A. Zebras
time limit per test
1 second
memory limit per test
512 megabytes
standard input
standard output

Oleg writes down the history of the days he lived. For each day he decides if it was good or bad. Oleg calls a non-empty sequence of days a zebra, if it starts with a bad day, ends with a bad day, and good and bad days are alternating in it. Let us denote bad days as 0 and good days as 1. Then, for example, sequences of days 0, 010, 01010 are zebras, while sequences 1, 0110, 0101 are not.

Oleg tells you the story of days he lived in chronological order in form of string consisting of 0 and 1. Now you are interested if it is possible to divide Oleg's life history into several subsequences, each of which is a zebra, and the way it can be done. Each day must belong to exactly one of the subsequences. For each of the subsequences, days forming it must be ordered chronologically. Note that subsequence does not have to be a group of consecutive days.


In the only line of input data there is a non-empty string s consisting of characters 0 and 1, which describes the history of Oleg's life. Its length (denoted as |s|) does not exceed 200 000 characters.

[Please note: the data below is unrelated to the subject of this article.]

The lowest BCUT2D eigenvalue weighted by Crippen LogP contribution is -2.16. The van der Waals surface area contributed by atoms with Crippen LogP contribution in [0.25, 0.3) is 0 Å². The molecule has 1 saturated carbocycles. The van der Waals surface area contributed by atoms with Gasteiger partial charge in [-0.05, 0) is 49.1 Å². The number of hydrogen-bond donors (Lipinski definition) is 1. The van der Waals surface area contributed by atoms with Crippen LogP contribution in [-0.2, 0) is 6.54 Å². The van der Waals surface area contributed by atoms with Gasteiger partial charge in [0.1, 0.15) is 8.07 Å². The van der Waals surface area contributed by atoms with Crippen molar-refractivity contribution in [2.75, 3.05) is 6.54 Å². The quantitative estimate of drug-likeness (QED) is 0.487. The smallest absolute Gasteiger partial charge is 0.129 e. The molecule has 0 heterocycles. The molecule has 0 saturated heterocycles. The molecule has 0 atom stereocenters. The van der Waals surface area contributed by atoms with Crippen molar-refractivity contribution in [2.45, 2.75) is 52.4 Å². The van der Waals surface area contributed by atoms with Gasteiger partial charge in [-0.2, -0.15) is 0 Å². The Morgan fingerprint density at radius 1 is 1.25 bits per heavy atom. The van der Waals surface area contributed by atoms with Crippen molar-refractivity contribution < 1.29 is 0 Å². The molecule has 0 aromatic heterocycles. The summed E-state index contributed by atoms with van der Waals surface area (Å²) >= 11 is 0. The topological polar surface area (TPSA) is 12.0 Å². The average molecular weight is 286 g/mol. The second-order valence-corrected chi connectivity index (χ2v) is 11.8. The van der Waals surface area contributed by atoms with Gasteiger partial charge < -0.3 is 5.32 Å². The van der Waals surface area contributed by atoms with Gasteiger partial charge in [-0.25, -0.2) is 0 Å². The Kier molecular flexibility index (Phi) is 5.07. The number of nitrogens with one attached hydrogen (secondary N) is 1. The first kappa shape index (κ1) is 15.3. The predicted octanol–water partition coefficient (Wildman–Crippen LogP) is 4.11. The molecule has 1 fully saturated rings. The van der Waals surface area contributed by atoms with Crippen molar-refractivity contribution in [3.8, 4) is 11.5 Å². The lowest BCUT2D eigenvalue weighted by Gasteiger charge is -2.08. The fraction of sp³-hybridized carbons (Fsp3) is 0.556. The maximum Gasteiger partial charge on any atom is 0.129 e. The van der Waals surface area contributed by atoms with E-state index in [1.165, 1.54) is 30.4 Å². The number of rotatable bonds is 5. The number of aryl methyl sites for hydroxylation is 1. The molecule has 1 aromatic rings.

If there is a way to divide history into zebra subsequences, in the first line of output you should print an integer k (1 ≤ k ≤ |s|), the resulting number of subsequences. In the i-th of following k lines first print the integer li (1 ≤ li ≤ |s|), which is the length of the i-th subsequence, and then li indices of days forming the subsequence. Indices must follow in ascending order. Days are numbered starting from 1. Each index from 1 to n must belong to exactly one subsequence. If there is no way to divide day history into zebra subsequences, print -1.

Subsequences may be printed in any order. If there are several solutions, you may print any of them. You do not have to minimize nor maximize the value of k.

3 1 3 4
3 2 5 6
1 7